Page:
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ASU agribusiness professor awarded USDA grant to study U.S. beef preferences and its global demand

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TEMPE, Ariz., Oct. 1, 2020 /PRNewswire/ -- The USDA National Institute of Food and Agriculture has awarded researchers from Arizona State University and the University of Tennessee Institute of Agriculture grant funding to examine consumer preferences for U.S. beef and to estimate beef import demand in select countries within Asia, Europe, and Latin America.

Leading the effort is Carola Grebitus, associate professor of food industry management in the Morrison School of Agribusiness at ASU's W.P. Carey School of Business. The $477,131 grant will fund the researcher's insights regarding the economic implications of changes in trade policies and provide information on how the U.S. beef export market can be strengthened.

"This project will evaluate consumers' willingness to pay and demand for U.S. beef in select markets that are important to U.S. exports and overall global beef trade," said Grebitus. "Our findings will provide information to beef producers and processors with regards to beef characteristics that are important to consumers in different parts of the world, and shed light on whether shoppers are willing to pay a premium for U.S. beef."

While the United States is one of the largest beef exporters in the world, recent years have been wrought with trade disputes that have impacted agricultural trade, such as the trade war with China; U.S. withdrawal from the Trans-Pacific Partnership; a renegotiated U.S.-Mexico-Canada Agreement; and ongoing trade negotiations with the European Union. Although China opened its market to U.S. beef in 2017, beef exports to this region have remained negligible, further prompting research to help strengthen and expand the U.S. beef export markets.

Beef is one of the largest U.S. agricultural exports, making it a vital sector to analyze for global trade. "Maintaining and expanding foreign markets for U.S. beef is crucial to the economic viability of U.S. agriculture," said co-project director Karen DeLong, associate professor in the Department of Agricultural and Resource Economics at the University of Tennessee. "This project will provide beef producers and processors with information of potentially significant drivers of future beef demand and important information regarding the potential for U.S. beef in foreign markets."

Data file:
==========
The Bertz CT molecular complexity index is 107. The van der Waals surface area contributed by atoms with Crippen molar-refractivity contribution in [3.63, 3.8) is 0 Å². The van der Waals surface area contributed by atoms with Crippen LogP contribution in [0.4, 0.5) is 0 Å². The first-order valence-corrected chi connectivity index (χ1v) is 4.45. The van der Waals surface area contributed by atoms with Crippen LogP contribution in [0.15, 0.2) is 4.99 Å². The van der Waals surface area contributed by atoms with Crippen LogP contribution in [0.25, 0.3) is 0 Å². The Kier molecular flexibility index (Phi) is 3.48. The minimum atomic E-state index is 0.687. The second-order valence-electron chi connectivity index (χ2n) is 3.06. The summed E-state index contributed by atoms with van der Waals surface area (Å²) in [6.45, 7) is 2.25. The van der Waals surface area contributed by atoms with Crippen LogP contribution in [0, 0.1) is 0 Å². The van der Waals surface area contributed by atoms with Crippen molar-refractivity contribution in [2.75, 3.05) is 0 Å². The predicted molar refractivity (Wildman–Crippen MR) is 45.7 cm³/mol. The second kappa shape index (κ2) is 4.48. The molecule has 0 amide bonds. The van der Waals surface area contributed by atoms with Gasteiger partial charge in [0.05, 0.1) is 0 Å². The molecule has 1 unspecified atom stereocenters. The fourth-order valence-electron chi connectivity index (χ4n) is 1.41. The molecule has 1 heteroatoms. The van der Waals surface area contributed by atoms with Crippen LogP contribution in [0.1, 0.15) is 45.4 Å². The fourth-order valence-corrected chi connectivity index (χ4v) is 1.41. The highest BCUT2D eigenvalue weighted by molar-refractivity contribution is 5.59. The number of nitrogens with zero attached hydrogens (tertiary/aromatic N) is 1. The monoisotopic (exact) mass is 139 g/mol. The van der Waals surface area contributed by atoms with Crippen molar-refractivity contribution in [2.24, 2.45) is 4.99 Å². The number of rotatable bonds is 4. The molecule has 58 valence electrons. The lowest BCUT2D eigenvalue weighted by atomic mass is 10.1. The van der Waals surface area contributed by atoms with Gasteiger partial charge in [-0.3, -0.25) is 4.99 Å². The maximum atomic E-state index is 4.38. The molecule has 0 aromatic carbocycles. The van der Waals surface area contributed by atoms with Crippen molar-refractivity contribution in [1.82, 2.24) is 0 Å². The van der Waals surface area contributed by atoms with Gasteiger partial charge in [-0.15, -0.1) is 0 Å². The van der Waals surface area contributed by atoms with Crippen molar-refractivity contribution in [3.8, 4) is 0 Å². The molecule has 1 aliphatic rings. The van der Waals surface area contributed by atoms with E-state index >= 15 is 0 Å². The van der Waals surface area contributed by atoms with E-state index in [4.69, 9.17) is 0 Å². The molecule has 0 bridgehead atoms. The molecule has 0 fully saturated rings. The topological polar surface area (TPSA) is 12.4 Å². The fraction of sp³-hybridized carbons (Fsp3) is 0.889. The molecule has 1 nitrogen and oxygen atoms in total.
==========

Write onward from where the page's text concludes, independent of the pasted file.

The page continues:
The three-year project is funded by the USDA National Institute of Food and Agriculture and will target specific markets that are important to U.S. exports and overall global beef trade. Japan and Mexico are the two largest markets for U.S. beef and will be among the countries chosen for this study, along with three emerging markets: China, the U.K., and Germany. The three emerging markets were also chosen because they are representative of key regions around the world, allowing research results to be extrapolated for other countries.

"Ultimately, this project will provide insights regarding the economic implications of changes in the aforementioned trade policies and provide information on how the U.S. beef export market can be strengthened," said co-project director Andrew Muhammad, Blasingame Chair of Excellence in Agricultural Policy at the University of Tennessee. "The policy relevance lies in the analysis of different export markets outside the U.S. and whether or not foreign consumers are likely to purchase U.S. beef with different characteristics, and then using these results to assess the impact of pending and existing trade agreements on U.S. beef exports."

About the W. P. Carey School of Business
The W. P. Carey School of Business is one of the top-ranked business schools in the United States. The school is regarded internationally for its research productivity and distinguished faculty members, including a Nobel Prize winner. Students come from more than 100 countries, and alumni represent W. P. Carey in over 160 countries. Visit wpcarey.asu.edu.

For more information, contact:
Shay Moser, W. P. Carey School of Business
shay.moser@asu.edu, 480-965-3963

 

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SOURCE W. P. Carey School of Business at Arizona State University

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